The U.S. has about as good a problem as you could hope to have when it comes to its defense. No matter which two of the nine defensemen in camp get cut, the reaction is probably going to be like this: “How could they possibly have cut him?”
The depth among the nine blueliners in camp is notable. There’s a good mix of skill sets, but the key similarity is mobility. All of the guys in camp can move well. Not all of them are speedsters, but every single guy is strong on his feet. Knowing that, it’s the other tools that each guy brings to the table that will ultimately decide his fate.
What is going to be extremely tough for the U.S. to decide now that the camp is headed to Finland, is which seven guys give them the right mix. Based on reports coming out of camp, it’s going to take a little longer to figure out who that might be.
Coming up after the jump, a look at Team USA’s options….
When it comes down to finding the mix, the U.S. has to decide how much value it’s going to place on offense, physicality, shut-down capabilities, etc.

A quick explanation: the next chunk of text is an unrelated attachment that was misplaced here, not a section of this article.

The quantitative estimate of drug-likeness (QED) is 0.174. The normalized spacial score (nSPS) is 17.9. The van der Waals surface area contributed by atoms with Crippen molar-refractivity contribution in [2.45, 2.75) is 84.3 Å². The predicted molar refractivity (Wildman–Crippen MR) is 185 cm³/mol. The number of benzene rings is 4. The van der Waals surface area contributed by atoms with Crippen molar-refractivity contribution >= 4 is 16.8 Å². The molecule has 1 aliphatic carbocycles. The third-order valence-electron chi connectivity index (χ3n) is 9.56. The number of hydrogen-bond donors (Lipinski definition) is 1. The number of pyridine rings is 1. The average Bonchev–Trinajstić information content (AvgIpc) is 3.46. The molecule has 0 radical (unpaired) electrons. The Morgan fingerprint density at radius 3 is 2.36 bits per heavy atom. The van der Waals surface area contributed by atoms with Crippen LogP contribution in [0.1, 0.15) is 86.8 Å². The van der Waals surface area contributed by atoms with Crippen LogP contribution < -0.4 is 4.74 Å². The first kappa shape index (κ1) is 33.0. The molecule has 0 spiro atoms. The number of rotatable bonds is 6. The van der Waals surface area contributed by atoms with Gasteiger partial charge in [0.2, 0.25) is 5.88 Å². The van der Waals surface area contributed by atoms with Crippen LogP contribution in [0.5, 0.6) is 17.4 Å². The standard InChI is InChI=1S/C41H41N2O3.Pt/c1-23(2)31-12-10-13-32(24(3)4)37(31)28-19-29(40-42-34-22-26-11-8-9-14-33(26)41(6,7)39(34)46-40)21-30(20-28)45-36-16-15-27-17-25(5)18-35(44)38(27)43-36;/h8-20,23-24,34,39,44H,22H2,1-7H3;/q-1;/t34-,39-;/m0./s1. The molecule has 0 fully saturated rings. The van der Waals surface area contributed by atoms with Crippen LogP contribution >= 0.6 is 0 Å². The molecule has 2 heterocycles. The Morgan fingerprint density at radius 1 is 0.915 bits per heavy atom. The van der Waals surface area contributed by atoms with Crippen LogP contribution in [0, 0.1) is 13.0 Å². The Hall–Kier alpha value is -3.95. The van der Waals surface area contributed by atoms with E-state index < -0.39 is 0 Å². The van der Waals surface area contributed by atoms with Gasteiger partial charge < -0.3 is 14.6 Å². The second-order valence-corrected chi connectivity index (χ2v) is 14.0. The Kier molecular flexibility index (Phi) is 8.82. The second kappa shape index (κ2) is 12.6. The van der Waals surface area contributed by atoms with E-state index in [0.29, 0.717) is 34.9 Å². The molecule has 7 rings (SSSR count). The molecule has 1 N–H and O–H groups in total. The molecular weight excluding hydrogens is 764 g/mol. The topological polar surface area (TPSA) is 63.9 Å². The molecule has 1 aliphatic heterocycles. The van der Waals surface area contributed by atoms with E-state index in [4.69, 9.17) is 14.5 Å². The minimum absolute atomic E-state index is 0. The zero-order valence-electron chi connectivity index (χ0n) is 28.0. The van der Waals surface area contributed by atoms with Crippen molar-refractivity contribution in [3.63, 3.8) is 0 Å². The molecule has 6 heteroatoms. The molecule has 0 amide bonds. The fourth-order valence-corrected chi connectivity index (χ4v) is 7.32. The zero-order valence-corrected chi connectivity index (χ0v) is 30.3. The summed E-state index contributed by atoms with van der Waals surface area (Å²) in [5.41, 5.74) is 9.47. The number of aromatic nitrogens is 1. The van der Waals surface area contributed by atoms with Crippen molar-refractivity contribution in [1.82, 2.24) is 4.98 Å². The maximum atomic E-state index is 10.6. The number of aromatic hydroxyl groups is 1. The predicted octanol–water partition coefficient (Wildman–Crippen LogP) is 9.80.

The U.S. has several combinations it can go with that would make a lot of sense. The versatility of this group is plainly evident. The toughest decisions remain down the left side.
With only three right shots in camp, it’s probably pretty safe to pencil in Seth Jones, Jacob Trouba and Connor Murphy for roster spots.
Down the left side, Team USA has its three offensively-skilled guys in Shayne Gostisbehere, Matt Grzelcyk and Mike Reilly. There’s also all-around guy Jake McCabe, slick-skating defensive stalwart Brady Skjei and punishing shut-down defenseman Pat Sieloff.
Two of those six will be going home, in all likelihood. Almost assuredly, one of the cuts will be one of the three offensive guys. You could conceivably take all three, but it gets a little redundant and USA Hockey tends to like versatility with its team makeup.